The Winnipeg Jets and Dustin Byfuglien have officially parted ways, ending a lengthy relationship with a mutual contract termination that will see the veteran defenceman walk away from the remaining two years and $14 million on his contract.
“This was never our desired outcome. If it was the Jets writing the perfect script, it would have ended with Dustin holding a great big trophy over his head,” general manager Kevin Cheveldayoff said Friday morning in a conference call.
Byfuglien, 35, is now officially a free agent who could sign with any team for the start of next season. But that remains a long-shot since Byfuglien has made it clear he’s contemplating retirement.
“There’s only one person and one person only who can answer if he’ll ever play again, and that’s Dustin,” said Cheveldayoff.
Byfuglien has yet to speak publicly. but his wife, Emily, thanked the Jets organization and the city of Winnipeg in a lengthy social media post on Friday.
“I have nothing but gratitude towards the Jets for an amazing eight years in Winnipeg. What an awesome experience it has been. From having our first baby here, to now raising three kids in this much-loved community. We have grown up together and as a family here, and I wouldn’t change that for the world. The support from Winnipeggers has been overwhelming. I appreciate all of you that have reached out to me with support and kindness,” she said.
No one can know for certain what their future may bring. I never thought for a second our time here would be cut short under these circumstances. The past eight months have been the hardest of my life. I struggled to come to terms with the situation. I struggled as a wife and as a mother under the stress. I didn’t want any of it to be true. This has been the only life I’ve known for a long time, and I am beyond devastated to have to leave here. I love this city, and the people in it. I had the best eight years of Dustin’s NHL career here in Winnipeg.”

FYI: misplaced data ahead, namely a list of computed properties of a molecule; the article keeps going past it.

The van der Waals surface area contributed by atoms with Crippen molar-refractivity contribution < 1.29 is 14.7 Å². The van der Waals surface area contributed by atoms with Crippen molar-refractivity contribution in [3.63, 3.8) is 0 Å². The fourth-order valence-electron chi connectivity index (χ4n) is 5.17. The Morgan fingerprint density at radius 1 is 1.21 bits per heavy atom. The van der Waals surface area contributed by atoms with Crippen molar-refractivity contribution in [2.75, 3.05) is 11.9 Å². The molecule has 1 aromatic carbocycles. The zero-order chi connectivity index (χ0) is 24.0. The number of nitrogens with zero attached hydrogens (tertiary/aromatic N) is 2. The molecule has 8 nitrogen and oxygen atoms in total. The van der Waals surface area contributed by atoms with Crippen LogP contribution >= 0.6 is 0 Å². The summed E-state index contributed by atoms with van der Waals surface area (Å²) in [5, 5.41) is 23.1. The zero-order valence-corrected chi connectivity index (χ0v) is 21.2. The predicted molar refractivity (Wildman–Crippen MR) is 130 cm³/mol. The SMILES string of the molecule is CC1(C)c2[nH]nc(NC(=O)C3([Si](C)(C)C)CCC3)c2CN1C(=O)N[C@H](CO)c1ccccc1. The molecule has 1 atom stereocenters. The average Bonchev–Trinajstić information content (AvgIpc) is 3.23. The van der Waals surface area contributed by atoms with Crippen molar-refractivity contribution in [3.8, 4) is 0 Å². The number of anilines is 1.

Cheveldayoff shed new light on the timeline of how this all played out, finally able to speak without the potential of an NHL-NHLPA grievance over the matter.
According to Cheveldayoff, Byfuglien approached him on Sept. 11 — the night before training camp was going to start — with a surprising announcement.
“He didn’t know if he had it in him to continue playing in the NHL. It was a very emotional time,” said Cheveldayoff, who followed up the next day with a visit to Byfuglien’s home.
The Jets suspended Byfuglien without pay for failing to report. And then the story took another turn on Oct. 3. “Good news, he wants to play again. But first, he has to have surgery on his ankle,” Cheveldayoff said Byfuglien’s agent told him.
Surgery was performed on Oct. 23, and Byfuglien was expecting to resume skating in early January with the idea of returning to play shortly after. But that never happened.
“He’s not going to continue with his rehab. The ankle has healed, but he’s not going to resume playing hockey,” Byfuglien’s agent told Cheveldayoff.
A grievance was filed by the NHLPA, essentially arguing Byfuglien should have been entitled to pay while injured, but no hearing was ever set and it appears that didn’t have a lot of legs since Cheveldayoff said Byfuglien made no mention of the lingering ankle issue when he reported for camp.
The matter has now been dropped. Cheveldayoff said there are no hard feelings, and he doesn’t believe this should tarnish his legacy.
“I look forward to the day he comes back into the arena and we have a great night for him,” he said. “He showed his integrity in that he didn’t have it in him, he wasn’t just going to go through the motions.”
Mike McIntyre grew up wanting to be a professional wrestler. But when that dream fizzled, he put all his brawn into becoming a professional writer.
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